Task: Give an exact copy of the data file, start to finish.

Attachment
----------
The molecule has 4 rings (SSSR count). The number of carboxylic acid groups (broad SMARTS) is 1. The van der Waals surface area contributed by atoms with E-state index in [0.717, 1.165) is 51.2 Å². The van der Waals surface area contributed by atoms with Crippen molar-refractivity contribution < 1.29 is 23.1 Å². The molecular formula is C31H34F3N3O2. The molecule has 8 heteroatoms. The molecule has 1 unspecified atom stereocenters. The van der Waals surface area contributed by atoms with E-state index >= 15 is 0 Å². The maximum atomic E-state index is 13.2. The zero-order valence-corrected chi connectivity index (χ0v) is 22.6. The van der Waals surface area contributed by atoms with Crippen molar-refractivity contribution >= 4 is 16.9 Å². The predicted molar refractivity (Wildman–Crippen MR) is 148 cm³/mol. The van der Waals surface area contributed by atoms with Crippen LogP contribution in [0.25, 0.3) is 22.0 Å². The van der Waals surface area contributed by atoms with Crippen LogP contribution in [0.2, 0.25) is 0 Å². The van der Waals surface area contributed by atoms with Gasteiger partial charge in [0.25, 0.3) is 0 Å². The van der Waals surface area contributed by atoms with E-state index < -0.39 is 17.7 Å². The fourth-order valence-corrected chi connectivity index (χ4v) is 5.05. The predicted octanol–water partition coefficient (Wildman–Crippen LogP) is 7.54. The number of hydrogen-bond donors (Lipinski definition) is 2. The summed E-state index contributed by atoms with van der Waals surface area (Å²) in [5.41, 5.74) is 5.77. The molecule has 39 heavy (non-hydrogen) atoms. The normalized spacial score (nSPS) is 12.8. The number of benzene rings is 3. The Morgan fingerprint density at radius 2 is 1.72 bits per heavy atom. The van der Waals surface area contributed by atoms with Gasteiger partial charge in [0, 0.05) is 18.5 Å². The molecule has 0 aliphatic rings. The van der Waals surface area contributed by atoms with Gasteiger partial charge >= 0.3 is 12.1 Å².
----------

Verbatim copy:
The molecule has 4 rings (SSSR count). The number of carboxylic acid groups (broad SMARTS) is 1. The van der Waals surface area contributed by atoms with E-state index in [0.717, 1.165) is 51.2 Å². The van der Waals surface area contributed by atoms with Crippen molar-refractivity contribution < 1.29 is 23.1 Å². The molecular formula is C31H34F3N3O2. The molecule has 8 heteroatoms. The molecule has 1 unspecified atom stereocenters. The van der Waals surface area contributed by atoms with E-state index >= 15 is 0 Å². The maximum atomic E-state index is 13.2. The zero-order valence-corrected chi connectivity index (χ0v) is 22.6. The van der Waals surface area contributed by atoms with Crippen molar-refractivity contribution >= 4 is 16.9 Å². The predicted molar refractivity (Wildman–Crippen MR) is 148 cm³/mol. The van der Waals surface area contributed by atoms with Crippen LogP contribution in [0.25, 0.3) is 22.0 Å². The van der Waals surface area contributed by atoms with Crippen LogP contribution in [0.2, 0.25) is 0 Å². The van der Waals surface area contributed by atoms with Gasteiger partial charge in [0.25, 0.3) is 0 Å². The van der Waals surface area contributed by atoms with E-state index < -0.39 is 17.7 Å². The fourth-order valence-corrected chi connectivity index (χ4v) is 5.05. The predicted octanol–water partition coefficient (Wildman–Crippen LogP) is 7.54. The number of hydrogen-bond donors (Lipinski definition) is 2. The summed E-state index contributed by atoms with van der Waals surface area (Å²) in [5.41, 5.74) is 5.77. The molecule has 39 heavy (non-hydrogen) atoms. The normalized spacial score (nSPS) is 12.8. The number of benzene rings is 3. The Morgan fingerprint density at radius 2 is 1.72 bits per heavy atom. The van der Waals surface area contributed by atoms with Gasteiger partial charge in [0, 0.05) is 18.5 Å². The molecule has 0 aliphatic rings. The van der Waals surface area contributed by atoms with Gasteiger partial charge >= 0.3 is 12.1 Å².